During puberty, the body goes through a lot of changes. Hormones fluctuate, and the brain is growing and developing. It's not surprising that these changes can affect sleep. Many teens find that they have trouble falling asleep and that they need more sleep than they did when they were younger. They may also have difficulty staying asleep, resulting in tiredness during the day. If you're having trouble sleeping, there are a few things you can try.
Establishing a regular bedtime routine can help signal to your body that it's time to wind down for the night. Avoid caffeine and screen time before bed, as both can interfere with sleep. And make sure to get plenty of exercise during the day; physical activity can help you sleep better at night. That can help you get the sleep you need to feel your best.
6. Physical Changes
Physical changes during puberty can be both exciting and confusing. For girls, breasts will begin to develop, and periods will start. While these changes can be thrilling, they can also be a source of anxiety. Many girls worry that they are developing too slowly or too quickly. Others feel self-conscious about their new bodies. It's important to remember that everyone goes through puberty at their own pace. There is no "right" or "wrong" way to develop. Try to talk to a trusted adult about any concerns you have. They can offer guidance and support during this transition.
7. Change in Relationships
As your child enters puberty, it's normal for their relationship with you to change. They may start spending more time with friends and less time with you. That is a natural part of growing up and doesn't mean they don't love and appreciate you. It's important to continue to spend quality time with your child, even as their interests and priorities change. Try to find common ground and shared activities that you can enjoy together. As your child grows into adolescence, the changes in your relationship will likely level off. They'll still need your support and guidance, but they'll also start to develop a stronger sense of independence. Cherish the time you have together, and enjoy watching your child grow into their own person.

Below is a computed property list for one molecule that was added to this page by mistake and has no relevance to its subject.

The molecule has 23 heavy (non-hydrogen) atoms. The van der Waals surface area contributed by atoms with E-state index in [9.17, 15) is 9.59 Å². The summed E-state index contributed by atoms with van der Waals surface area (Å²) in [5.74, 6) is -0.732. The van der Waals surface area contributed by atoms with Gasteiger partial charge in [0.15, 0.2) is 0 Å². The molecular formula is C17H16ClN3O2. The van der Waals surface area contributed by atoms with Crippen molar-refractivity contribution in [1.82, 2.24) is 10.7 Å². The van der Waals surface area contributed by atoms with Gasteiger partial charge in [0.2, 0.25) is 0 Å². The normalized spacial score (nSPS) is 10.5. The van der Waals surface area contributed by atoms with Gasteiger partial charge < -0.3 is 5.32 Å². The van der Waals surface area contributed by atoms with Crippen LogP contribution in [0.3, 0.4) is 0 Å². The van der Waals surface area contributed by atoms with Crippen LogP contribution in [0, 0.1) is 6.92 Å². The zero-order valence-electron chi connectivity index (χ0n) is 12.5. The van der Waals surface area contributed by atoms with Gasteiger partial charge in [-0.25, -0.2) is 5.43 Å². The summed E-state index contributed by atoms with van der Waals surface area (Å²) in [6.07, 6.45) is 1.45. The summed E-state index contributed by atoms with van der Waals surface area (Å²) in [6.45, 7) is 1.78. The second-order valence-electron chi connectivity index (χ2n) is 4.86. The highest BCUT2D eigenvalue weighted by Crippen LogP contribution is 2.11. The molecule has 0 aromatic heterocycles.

8. Sexual Feelings
As children reach puberty, they will start to experience sexual feelings due to the surge of sex hormones that occurs during this time. Your girls will begin to produce more estrogen. Girls may also start developing breasts, and their hips may widen. They may also begin to menstruate. In addition to these physical changes, your child may start thinking about dating, relationships, and sex. Talking to your child about these new feelings and experiences is important. You can help them understand what is happening and how to deal with these changes in a healthy way.
Puberty can be an exciting time as girls begin to experience changes in their bodies. However, it can also be a time of great emotional turmoil. You are not alone. The womb next to you is either going through it or has gone through it.